“I’m not going to hurt you,” is what you hear yourself say. Then you realize this is exactly what a man would say who’s about to bash in brains with a baseball bat. The screaming amplifies and for good reasons.
You try to explain why you’ve come, but it’s about as likely as explaining to a spider you don’t want to kill him; you only want to scoop him up and escort him outside to safety. There’s no such thing as communication. But you want to try anyway. So you enter through the window and walk over to the kid. You squat down to his level.
“Look, I’m not a screwball pederast.”
Silently, he stares.
“I’m your neighbor, and you’ve been crying for so long I thought you were in trouble. So I came to make sure you’re okay. That’s it. What’s the goddamned rumpus anyway?”
He smiles. A thick strand of drool connects his upper and lower lips.
You check his diaper. Nothing. You don’t know why he’s been crying. You don’t think he knows. You don’t think it matters. You want to tell him all about your lousy childhood and about Luigi Luccarini but you don’t. He won’t understand. You pat his head then exit the same way you entered.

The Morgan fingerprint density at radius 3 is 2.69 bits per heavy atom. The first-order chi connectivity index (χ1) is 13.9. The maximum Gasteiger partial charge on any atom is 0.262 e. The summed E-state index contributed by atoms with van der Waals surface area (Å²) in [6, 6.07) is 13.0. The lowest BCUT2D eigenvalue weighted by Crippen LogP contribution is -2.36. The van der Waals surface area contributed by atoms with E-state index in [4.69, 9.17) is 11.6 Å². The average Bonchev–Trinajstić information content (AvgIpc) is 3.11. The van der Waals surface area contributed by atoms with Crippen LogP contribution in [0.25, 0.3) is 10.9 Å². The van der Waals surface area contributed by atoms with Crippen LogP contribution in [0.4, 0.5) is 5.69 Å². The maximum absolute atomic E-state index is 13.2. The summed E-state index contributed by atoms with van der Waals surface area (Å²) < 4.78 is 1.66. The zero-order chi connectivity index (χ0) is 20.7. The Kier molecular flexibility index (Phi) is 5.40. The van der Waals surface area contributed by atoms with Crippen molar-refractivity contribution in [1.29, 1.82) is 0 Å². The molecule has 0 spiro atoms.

You walk back to your place. When you get there you open another beer and sit down at the keys. The crying has stopped for the time being. You think that maybe now you can get some work done.
THE STORY BEHIND THE STORY
Sometime in the year 2000. There really was a kid screaming. And it was a good thing because up until he’d started, I had nothing to write about. Nothing except for what a loser I was and how I couldn’t write my own name in the mud with a stick.